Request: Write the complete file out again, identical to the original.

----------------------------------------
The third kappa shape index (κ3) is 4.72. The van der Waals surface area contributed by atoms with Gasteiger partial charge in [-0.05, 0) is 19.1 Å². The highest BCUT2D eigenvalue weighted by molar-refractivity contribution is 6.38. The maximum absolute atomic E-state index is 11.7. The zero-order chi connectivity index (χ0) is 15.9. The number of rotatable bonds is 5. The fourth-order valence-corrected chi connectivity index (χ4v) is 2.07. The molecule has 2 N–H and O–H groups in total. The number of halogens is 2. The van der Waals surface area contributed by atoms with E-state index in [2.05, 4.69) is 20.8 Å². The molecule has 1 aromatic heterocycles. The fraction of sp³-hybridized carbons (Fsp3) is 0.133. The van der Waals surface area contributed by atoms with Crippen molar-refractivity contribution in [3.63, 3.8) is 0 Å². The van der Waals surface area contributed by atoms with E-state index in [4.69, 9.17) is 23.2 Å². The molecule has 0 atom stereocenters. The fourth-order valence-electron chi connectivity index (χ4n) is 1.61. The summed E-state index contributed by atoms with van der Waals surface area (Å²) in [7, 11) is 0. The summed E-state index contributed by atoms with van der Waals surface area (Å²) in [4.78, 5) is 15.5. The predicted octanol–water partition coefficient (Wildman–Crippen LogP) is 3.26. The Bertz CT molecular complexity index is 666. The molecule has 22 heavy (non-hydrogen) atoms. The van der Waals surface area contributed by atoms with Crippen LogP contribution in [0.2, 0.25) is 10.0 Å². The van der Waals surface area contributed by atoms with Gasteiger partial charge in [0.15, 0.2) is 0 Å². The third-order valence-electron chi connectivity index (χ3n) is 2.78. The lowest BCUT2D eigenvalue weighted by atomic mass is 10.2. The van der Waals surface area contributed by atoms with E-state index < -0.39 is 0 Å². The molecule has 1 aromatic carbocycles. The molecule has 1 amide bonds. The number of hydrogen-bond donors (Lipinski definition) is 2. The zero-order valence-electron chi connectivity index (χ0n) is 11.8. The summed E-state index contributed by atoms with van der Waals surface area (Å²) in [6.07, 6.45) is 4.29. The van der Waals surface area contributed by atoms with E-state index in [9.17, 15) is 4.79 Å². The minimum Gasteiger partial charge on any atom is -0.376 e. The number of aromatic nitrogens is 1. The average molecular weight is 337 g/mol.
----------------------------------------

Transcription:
The third kappa shape index (κ3) is 4.72. The van der Waals surface area contributed by atoms with Gasteiger partial charge in [-0.05, 0) is 19.1 Å². The highest BCUT2D eigenvalue weighted by molar-refractivity contribution is 6.38. The maximum absolute atomic E-state index is 11.7. The zero-order chi connectivity index (χ0) is 15.9. The number of rotatable bonds is 5. The fourth-order valence-corrected chi connectivity index (χ4v) is 2.07. The molecule has 2 N–H and O–H groups in total. The number of halogens is 2. The van der Waals surface area contributed by atoms with E-state index in [2.05, 4.69) is 20.8 Å². The molecule has 1 aromatic heterocycles. The fraction of sp³-hybridized carbons (Fsp3) is 0.133. The van der Waals surface area contributed by atoms with Crippen molar-refractivity contribution in [3.63, 3.8) is 0 Å². The van der Waals surface area contributed by atoms with E-state index in [4.69, 9.17) is 23.2 Å². The molecule has 0 atom stereocenters. The fourth-order valence-electron chi connectivity index (χ4n) is 1.61. The summed E-state index contributed by atoms with van der Waals surface area (Å²) in [7, 11) is 0. The summed E-state index contributed by atoms with van der Waals surface area (Å²) in [4.78, 5) is 15.5. The predicted octanol–water partition coefficient (Wildman–Crippen LogP) is 3.26. The Bertz CT molecular complexity index is 666. The molecule has 22 heavy (non-hydrogen) atoms. The van der Waals surface area contributed by atoms with Crippen LogP contribution in [0.2, 0.25) is 10.0 Å². The van der Waals surface area contributed by atoms with Gasteiger partial charge in [0.15, 0.2) is 0 Å². The third-order valence-electron chi connectivity index (χ3n) is 2.78. The lowest BCUT2D eigenvalue weighted by atomic mass is 10.2. The van der Waals surface area contributed by atoms with E-state index < -0.39 is 0 Å². The molecule has 1 aromatic carbocycles. The molecule has 1 amide bonds. The number of hydrogen-bond donors (Lipinski definition) is 2. The zero-order valence-electron chi connectivity index (χ0n) is 11.8. The summed E-state index contributed by atoms with van der Waals surface area (Å²) in [6.07, 6.45) is 4.29. The van der Waals surface area contributed by atoms with E-state index in [9.17, 15) is 4.79 Å². The minimum Gasteiger partial charge on any atom is -0.376 e. The number of aromatic nitrogens is 1. The average molecular weight is 337 g/mol.